I have found other records of James Buss living in London, but they don’t add anything of note to the information above.  It is nice to find an ancestor who is this well documented even if the news is not always happy.
I hope to find about his origins and perhaps, one day, some clue as to why some of his children were given somewhat exotic names.

NOTE on lineage (added 30 Aug 2014): Me > Dad > John Edward Blake > Alice Mary Elliston > George Elliston > Elfrida Mary Buss > Ethelbert John Buss > James Buss

Friday, 22 August 2014

A bird and a B

My plan is to write a short biography of one of my ancestors on a regular basis.  My first subject is a man by the name of Henry Sparrow Briggs.  He was one of the first ancestors I discovered when I started investigating my family history when I was in my teens.  I was intrigued by his avian middle name.

Henry Sparrow Briggs was born in London about 1798 and appears to have had a twin brother, Charles Mumford Briggs.  They were both baptised in the parish church of St Sepulchre on 1st February 1798.  As Charles was listed first, my guess is that he was older.  They were the younger sons of Jehu Briggs, who merits his own story, and Susan (or Susanna) Mumford.

As you can see, Charles was named for his mother.  So where did Henry’s “Sparrow” come from?  Susan Mumford was the daughter of Robert Mumford and Ann Sparrow.

The Briggs family lived in St John Street where the Smithfield Markets are now located.  Jehu Briggs had a Pawnbroker’s shop there.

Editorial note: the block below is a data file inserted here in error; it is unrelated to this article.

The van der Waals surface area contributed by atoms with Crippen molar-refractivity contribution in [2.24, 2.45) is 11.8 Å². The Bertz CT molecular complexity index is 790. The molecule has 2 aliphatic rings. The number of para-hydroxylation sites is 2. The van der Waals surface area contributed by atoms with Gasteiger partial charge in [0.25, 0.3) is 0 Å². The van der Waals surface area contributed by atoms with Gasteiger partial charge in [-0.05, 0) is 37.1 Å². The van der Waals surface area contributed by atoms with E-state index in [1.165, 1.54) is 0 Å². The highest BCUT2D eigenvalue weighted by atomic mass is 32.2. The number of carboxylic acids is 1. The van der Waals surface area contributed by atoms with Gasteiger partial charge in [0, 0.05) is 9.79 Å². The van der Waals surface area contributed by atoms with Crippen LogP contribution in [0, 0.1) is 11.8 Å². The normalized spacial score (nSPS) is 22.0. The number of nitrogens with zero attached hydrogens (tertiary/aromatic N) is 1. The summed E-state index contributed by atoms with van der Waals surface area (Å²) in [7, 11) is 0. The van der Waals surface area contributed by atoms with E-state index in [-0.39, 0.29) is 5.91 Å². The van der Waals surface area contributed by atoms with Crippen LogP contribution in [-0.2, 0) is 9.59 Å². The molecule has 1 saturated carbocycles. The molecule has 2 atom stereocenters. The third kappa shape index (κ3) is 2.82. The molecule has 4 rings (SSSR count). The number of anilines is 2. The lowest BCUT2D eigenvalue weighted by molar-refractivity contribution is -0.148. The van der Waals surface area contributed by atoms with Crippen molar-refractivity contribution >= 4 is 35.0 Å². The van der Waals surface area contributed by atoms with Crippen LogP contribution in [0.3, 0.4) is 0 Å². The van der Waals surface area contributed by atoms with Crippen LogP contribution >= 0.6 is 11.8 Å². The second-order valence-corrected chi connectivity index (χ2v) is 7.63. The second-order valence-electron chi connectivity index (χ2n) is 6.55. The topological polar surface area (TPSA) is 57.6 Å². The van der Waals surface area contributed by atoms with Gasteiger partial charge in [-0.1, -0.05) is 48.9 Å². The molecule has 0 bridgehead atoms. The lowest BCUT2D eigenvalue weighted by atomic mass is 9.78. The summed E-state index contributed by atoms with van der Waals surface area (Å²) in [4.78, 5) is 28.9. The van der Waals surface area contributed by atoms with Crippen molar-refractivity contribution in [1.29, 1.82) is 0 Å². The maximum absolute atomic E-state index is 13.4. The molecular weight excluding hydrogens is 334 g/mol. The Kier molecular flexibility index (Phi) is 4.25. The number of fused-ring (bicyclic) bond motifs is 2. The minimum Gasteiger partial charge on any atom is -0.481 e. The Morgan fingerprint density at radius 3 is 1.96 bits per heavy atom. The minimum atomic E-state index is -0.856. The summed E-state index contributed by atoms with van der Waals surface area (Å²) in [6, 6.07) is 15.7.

I don’t know anything about Henry’s early life, yet.

Henry may have arrived in Sydney, Australia, in May 1823 on the “Andromeda”, although that could have been a different Mr Briggs.

I next have a definite record of Henry Sparrow Briggs writing a letter in 1824, describing himself to the Governor of New South Wales as having been some years an officer in the East India Company Naval Service.  Later reports say he was a Captain.  Henry was asking permission to settle in Australia to be given a land grant, as the severity of the climate in India had impaired his health.  He was given a grant on 800 acres on 15 December 1824.

I haven’t yet found any records of Henry’s time in India.

Henry Sparrow Briggs married Eliza Rowley on 28 August 1826, at St John’s Church, Paramatta.  Eliza was born in Australia and her parents deserve their own stories.  Henry and Eliza had ten children.

Henry had land at Wollombi on the Hunter River, NSW, and some of his children were born there, including my ancestor Frederick Henderson Briggs.  Life doesn’t appear to have been easy, as Henry was involved in insolvency proceedings during the 1840’s, documented in multiple editions of the Sydney Morning Herald.

At some point, Henry and his family moved to his wife’s family property at Newtown in Sydney, where there is still a Rowley Street.  He died there in 1866.  Henry Sparrow Briggs is now buried in the Rowley & Briggs family tomb in Waverly Cemetery.

His name was passed down through the family, so he must have made quite an impression on his children and grandchildren.

I am still searching for more information about his early life and his time in India.

NOTE on lineage (added 30 Aug 2014): Me > Mum > Daphne Madge Smith > Esther Ilma Lees > Fanny Sarah Eliza Briggs > Frederick Henderson Briggs > Henry Sparrow Briggs